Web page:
History in facts and figures

1902 The "Schweizerische Golfverband" was founded in Lucerne, in 1902, as the “Swiss Golf Association”. Foreign tourists were the driving force in Switzerland. The first courses came into being in St. Moritz (1891), Samedan (1893), Montreux (1900) and Lucerne (1902). Four men founded the first association on the “Old Continent” in the Hotel National of Lucerne in 1902. The first President was Arthur C. Crosfield. Nine years earlier, the Golf Union of Ireland had been established and, in 1894, it was the turn of the American Golf Association.

1945 After the Second World War, the then ASG encompassed 18 clubs. However, the number of members was just 560.

1955 Lenzerheide-Valbella was only the seventh 18-hole course to have been completed. Prior to that, Arosa and Niederbüren golf club in Eastern Switzerland, with their short courses, had been admitted as new members. The only club with more than 300 members at that time was Geneva.

1965 Golf had its first growth spurt: the number of golfers increased to 3,500. The clubs even had difficulty coping with the expansion.

1975 In the meantime, at least 27 clubs had been formed and, within just ten years, the number of golfers had almost doubled again to 6,700.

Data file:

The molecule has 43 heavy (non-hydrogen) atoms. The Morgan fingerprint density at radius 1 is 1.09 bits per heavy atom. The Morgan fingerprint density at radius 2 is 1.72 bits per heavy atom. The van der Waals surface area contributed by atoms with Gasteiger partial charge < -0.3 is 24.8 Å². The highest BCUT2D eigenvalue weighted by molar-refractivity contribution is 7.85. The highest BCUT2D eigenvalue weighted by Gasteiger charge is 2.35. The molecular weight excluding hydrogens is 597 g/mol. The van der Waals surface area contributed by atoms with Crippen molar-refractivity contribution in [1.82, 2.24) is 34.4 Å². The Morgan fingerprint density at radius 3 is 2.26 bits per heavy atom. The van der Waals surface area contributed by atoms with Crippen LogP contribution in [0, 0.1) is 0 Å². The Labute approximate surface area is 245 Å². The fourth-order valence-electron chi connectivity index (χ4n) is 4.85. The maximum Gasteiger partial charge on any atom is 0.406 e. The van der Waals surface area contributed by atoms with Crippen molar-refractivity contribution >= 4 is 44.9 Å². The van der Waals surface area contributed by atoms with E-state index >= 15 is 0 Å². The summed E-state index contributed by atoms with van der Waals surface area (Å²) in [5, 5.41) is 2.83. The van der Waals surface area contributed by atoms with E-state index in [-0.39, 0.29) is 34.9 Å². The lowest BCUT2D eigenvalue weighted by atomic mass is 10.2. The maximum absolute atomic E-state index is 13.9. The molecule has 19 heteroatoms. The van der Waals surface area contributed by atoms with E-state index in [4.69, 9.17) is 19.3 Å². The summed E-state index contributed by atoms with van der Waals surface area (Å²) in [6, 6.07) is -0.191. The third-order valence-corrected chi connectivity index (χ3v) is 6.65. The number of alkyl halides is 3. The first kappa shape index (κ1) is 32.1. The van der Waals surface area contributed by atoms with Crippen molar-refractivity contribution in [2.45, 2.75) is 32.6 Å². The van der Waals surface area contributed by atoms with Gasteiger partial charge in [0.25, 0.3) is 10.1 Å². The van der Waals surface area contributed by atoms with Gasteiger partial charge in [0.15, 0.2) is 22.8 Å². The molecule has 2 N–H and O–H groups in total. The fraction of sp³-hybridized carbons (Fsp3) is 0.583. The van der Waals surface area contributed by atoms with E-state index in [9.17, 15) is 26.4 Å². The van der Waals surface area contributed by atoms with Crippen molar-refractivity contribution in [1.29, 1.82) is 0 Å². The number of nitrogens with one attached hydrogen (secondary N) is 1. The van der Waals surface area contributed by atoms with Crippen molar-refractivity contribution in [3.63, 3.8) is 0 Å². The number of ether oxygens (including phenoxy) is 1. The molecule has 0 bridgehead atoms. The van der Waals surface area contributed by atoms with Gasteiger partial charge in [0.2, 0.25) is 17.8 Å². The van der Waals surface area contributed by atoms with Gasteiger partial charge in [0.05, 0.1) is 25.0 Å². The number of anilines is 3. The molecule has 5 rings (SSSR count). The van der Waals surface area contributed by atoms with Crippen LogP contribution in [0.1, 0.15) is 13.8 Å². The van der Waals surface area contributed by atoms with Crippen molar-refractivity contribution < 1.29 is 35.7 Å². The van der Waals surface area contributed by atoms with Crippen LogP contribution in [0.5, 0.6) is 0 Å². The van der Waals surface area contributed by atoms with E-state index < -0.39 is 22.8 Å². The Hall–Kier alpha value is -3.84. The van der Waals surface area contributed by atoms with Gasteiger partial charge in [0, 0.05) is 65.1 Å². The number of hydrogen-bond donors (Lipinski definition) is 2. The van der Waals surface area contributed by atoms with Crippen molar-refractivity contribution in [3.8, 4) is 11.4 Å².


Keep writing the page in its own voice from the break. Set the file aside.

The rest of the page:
1981 The Association, which had been run exclusively on a voluntary basis up to then, acquired a part-time (50 per cent of a full-time post) secretary for the first time. This role was assumed by John C. Storjohann, who was in charge of the then ASG up to the end of 2010.

1985 Back then, the number of members was just under 12,000. Gratifyingly, for the first time, more than 1,500 juniors, boys and girls, were registered members.

1995 Meanwhile, just short of 25,000 golfers were milling around on the courses of Switzerland. Of them, almost exactly one in ten was a junior. Courses too were now progressing rapidly in stages. The ASG consisted of 51 member clubs and the new 9-hole course on the Riederalp was now the highest one in Switzerland (at an altitude of 2,000 metres).

2005 The number of clubs rose immediately to 88. Nearly 50,000 men and women were now actively playing golf in Switzerland. The proportion of juniors increased to well over 10 per cent.

2010 With nearly 80,000 active members, including a good 7,200 juniors, the Golf Association was attracting large numbers once again. Since 2008, the Association of Independent Golfers (ASGI) and the Migros-Genossenschaftsbund (Federation of Migros Cooperatives) have been affiliated to the ASG. The Association encompasses 94 member clubs.

2019 At the Delegates’ Assembly, a large majority voted for the new statutes and the new name Swiss Golf. The two public golf organisations ASGI and GolfCard Migros were integrated into the Association by statute.

2020 Because of the Corona crisis, the Delegates’ Assembly had to be conducted in writing for the first time. In total, more than 94,000 women and men golfers play in the 98 golf clubs and the two public golf organisations.